Negligence Per se
Lawyers, at least in most states, are not allowed to advertise that they are "specialists" in any particular area of the law. They can say, however, that they limit their practice to a particular type of law. Wilkes & McHugh, P.A. is a law firm in Arkansas that, while it cannot claim that it specializes in nursing home litigation, in fact does most of its work in this area.
Wilkes & McHugh frequently obtains large verdicts and settlements against nursing homes by being very careful about what kinds of cases it takes. Unlike doctors, who do not get to turn down a patient because their cancer might not be curable, lawyers decline to represent injured parties all the time if the combination of liability and damages are not there.
In a recent press release by the firm the media were informed of a case filed in Arkansas against a facility. An examination of some of the claims set forth in that lawsuit can provide a laundry list of things to do (or not do) to avoid litigation. According to the press release liability was premised on: the [alleged fact that] defendants operated and managed the facility so as to maximize profits by reducing staffing levels below that needed to provide adequate care to residents. As a result, [resident] endured extreme pain and suffering, hospitalization, mental anguish, degradation, disability, emotional distress, and loss of personal dignity.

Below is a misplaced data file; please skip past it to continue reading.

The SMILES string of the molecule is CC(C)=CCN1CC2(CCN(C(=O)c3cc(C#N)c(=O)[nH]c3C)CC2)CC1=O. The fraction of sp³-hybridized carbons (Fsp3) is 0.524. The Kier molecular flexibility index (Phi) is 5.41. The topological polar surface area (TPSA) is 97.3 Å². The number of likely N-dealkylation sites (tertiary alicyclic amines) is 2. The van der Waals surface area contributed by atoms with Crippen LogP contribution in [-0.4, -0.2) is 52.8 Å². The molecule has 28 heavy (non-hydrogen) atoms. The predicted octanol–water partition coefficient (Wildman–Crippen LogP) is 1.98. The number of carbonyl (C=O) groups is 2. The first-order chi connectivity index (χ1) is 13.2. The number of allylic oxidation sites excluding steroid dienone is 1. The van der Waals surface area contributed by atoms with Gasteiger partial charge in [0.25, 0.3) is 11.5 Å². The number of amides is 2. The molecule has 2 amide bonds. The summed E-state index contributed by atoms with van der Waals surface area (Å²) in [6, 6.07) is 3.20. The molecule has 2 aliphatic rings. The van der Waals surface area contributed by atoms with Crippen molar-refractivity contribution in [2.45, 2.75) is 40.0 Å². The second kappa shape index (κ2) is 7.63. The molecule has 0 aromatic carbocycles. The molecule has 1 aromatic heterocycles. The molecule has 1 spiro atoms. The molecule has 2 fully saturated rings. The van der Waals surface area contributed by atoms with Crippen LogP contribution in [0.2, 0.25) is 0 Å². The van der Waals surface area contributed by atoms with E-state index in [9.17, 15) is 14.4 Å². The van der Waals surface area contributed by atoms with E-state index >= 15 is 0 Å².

Pay close attention to the words used in the complaint. The claim that the facility managed nursing care to maximize profit is likely tied to state survey findings that the facility did not meet minimum staffing guidelines. When a statute or regulation prescribes rules of conduct, and a defendant fails to abide by the regulation, the law in some states allows a plaintiff to claim "negligence per se." This simply means that the plaintiff need only show that the regulation was violated (usually by introducing evidence of the state sanction) in order to show that the facility was negligent. It is up to the facility to rebut the presumption that by not having enough staff, it was negligent - that's a very difficult road to travel.
In my next blog post I'll discuss more about negligence and the public's perception about nursing homes.